You can use database mirroring to set up a hybrid cloud environment for your SQL Server databases. This option requires SQL Server Enterprise edition. In this scenario, your principal SQL Server database runs on premises, and you create a warm standby in the cloud. You replicate your data asynchronously, and perform a manual failover when you’re ready for cutover. After you have migrated the database to the AWS Cloud, you can add a secondary replica by using an Always On availability group for high availability and resiliency purposes.
RPO and RTO
Replication is asynchronous. The RPO depends on lag and network bandwidth between the principal and mirror database.
The lag can become large if the principal or mirror servers are under a heavy load. RTO depends on the time taken to force the service, which uses the mirror server as a warm standby server. Database mirroring provides an RPO and RTO of minutes.
With database mirroring, running write-heavy workloads may see a performance impact, because data changes have to be confirmed both by the principal and secondary nodes. Furthermore, mirroring may result in a higher I/O load on the secondary for write-heavy workloads, or burst of such loads, such as index rebuilds. So you need to plan storage performance accordingly.
You should have a dedicated network between the servers that are involved in database mirroring. If the servers share a common network with other servers, the effective bandwidth that is available for mirroring communication impacts performance. We highly recommend that you configure database mirroring in a high-bandwidth network. The network bandwidth is dictated by the log generation rate of your application. Lower bandwidth networks can adversely impact the performance of database mirroring.
If you have multiple databases in an instance, you need to mirror each database individually. Although it’s possible to choose a different mirror server for each database, it’s a best practice to choose one mirror server for all the databases that belong to one application. If the databases in an instance belong to different applications, you can choose different mirror servers for them, but doing so adds complexity to the configuration.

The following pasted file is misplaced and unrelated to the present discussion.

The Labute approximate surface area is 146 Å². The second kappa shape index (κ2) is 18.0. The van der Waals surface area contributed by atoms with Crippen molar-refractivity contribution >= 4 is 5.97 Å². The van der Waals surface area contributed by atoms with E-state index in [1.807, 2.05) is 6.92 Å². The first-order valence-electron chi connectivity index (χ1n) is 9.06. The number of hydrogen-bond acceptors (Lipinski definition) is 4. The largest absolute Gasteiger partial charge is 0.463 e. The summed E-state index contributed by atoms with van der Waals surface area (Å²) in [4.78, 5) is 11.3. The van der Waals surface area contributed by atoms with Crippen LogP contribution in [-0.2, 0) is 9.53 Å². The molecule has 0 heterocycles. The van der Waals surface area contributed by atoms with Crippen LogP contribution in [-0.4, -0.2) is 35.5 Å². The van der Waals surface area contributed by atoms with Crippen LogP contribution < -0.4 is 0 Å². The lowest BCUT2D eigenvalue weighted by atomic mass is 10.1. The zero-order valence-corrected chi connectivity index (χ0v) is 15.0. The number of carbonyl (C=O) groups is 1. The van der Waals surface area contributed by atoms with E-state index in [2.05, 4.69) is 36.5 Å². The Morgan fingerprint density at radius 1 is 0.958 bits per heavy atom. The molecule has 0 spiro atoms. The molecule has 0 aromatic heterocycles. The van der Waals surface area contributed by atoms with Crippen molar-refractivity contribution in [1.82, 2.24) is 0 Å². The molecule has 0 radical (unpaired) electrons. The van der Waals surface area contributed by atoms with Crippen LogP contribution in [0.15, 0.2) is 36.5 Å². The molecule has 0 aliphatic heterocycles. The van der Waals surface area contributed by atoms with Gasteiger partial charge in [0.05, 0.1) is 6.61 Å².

The following diagram illustrates the architecture for hybrid database mirroring.
In this scenario, you configure asynchronous database mirroring between your SQL Server database on an EC2 instance and your on-premises database. The principal database sends the log for a transaction asynchronously to a mirror database in the AWS Cloud. The principal server sends a confirmation to the client, without waiting for an acknowledgement from the mirror server. Transactions commit without waiting for the mirror server to write the log to disk.
Failover and failback
If you’re using synchronous mirroring with a witness, the automatic failover takes place, thereby minimizing the database downtime. The mirror becomes the principal database and the old principal assumes the role of the mirror.
If you’re using synchronous mirroring without a witness, this option doesn’t provide automatic failover. We need to manually run the failover and bring the mirror database as new principal database.
If you’re using asynchronous mirroring, this option doesn’t provide automatic failover. If there are any transactions that didn’t make it to the mirror at the time of failure of the principal, these transactions are lost. We need to manually run the force failover by acknowledging the possibility of data loss.
When the database on the primary side becomes operational, it automatically assumes the role of the mirror. However, the mirroring session remains suspended and you need to manually resume the mirroring session.
Database mirroring has the following benefits:
Supports automatic database failover mechanism (with witness server)
Configuring the database mirroring solution doesn’t require a Windows failover cluster
SQL database mirroring requires SQL Server Standard edition or Enterprise edition to run. Although this technology has been declared as deprecated by vendor, it’s still widely used.
In this post, we discussed SQL Server backup and restore, SQL Server log shipping, and SQL Server database mirroring technologies to implement DR on AWS. In our next post, we talk through SQL Server failover clustering; SQL Server Always On availability groups; distributed availability groups; and combining multiple DR technologies topics for DR use cases on AWS.
About the Author
Ganapathi Varma Chekuri is a Database Specialist Solutions Architect at AWS. Ganapathi works with AWS customers providing technical assistance and designing customer solutions on database projects, helping them to migrate and modernize their existing databases to AWS cloud.
Baris Furtinalar is a Senior Solutions Architect who is part of specialists in Microsoft architectures team at AWS. He is passionate about cloud computing and he believes this shift to the cloud helps companies transform their businesses, gain agility, and improve operational responsiveness. He comes from a diverse background including SQL database administration, virtualization and system security. He designed, implemented and supported Windows/SQL server deployments since 2000.